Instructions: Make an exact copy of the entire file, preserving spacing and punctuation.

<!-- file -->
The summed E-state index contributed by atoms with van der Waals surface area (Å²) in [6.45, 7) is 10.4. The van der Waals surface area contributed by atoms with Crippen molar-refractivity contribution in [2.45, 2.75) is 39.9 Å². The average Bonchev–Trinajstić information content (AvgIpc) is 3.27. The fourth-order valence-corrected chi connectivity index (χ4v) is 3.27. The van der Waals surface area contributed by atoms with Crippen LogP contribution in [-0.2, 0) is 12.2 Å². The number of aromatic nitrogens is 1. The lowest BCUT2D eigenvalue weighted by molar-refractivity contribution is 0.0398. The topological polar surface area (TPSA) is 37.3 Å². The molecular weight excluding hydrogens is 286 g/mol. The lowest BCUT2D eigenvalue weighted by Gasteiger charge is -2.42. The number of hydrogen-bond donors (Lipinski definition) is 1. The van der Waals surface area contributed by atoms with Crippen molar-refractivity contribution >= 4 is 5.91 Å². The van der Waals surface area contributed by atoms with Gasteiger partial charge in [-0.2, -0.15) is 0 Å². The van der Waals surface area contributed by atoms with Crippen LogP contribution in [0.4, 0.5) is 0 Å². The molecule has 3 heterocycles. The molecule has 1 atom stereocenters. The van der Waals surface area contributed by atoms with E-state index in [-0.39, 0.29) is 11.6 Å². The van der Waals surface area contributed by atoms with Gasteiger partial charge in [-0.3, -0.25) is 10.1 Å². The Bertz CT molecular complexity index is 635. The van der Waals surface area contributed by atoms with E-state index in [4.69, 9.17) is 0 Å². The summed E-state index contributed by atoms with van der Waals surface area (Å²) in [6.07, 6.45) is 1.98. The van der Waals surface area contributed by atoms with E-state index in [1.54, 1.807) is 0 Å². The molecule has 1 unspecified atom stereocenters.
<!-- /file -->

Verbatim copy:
The summed E-state index contributed by atoms with van der Waals surface area (Å²) in [6.45, 7) is 10.4. The van der Waals surface area contributed by atoms with Crippen molar-refractivity contribution in [2.45, 2.75) is 39.9 Å². The average Bonchev–Trinajstić information content (AvgIpc) is 3.27. The fourth-order valence-corrected chi connectivity index (χ4v) is 3.27. The van der Waals surface area contributed by atoms with Crippen LogP contribution in [-0.2, 0) is 12.2 Å². The number of aromatic nitrogens is 1. The lowest BCUT2D eigenvalue weighted by molar-refractivity contribution is 0.0398. The topological polar surface area (TPSA) is 37.3 Å². The molecular weight excluding hydrogens is 286 g/mol. The lowest BCUT2D eigenvalue weighted by Gasteiger charge is -2.42. The number of hydrogen-bond donors (Lipinski definition) is 1. The van der Waals surface area contributed by atoms with Crippen molar-refractivity contribution >= 4 is 5.91 Å². The van der Waals surface area contributed by atoms with Gasteiger partial charge in [-0.2, -0.15) is 0 Å². The van der Waals surface area contributed by atoms with Crippen LogP contribution in [0.4, 0.5) is 0 Å². The molecule has 3 heterocycles. The molecule has 1 atom stereocenters. The van der Waals surface area contributed by atoms with E-state index in [-0.39, 0.29) is 11.6 Å². The van der Waals surface area contributed by atoms with Gasteiger partial charge in [-0.3, -0.25) is 10.1 Å². The Bertz CT molecular complexity index is 635. The van der Waals surface area contributed by atoms with E-state index in [4.69, 9.17) is 0 Å². The summed E-state index contributed by atoms with van der Waals surface area (Å²) in [6.07, 6.45) is 1.98. The van der Waals surface area contributed by atoms with E-state index in [1.54, 1.807) is 0 Å². The molecule has 1 unspecified atom stereocenters.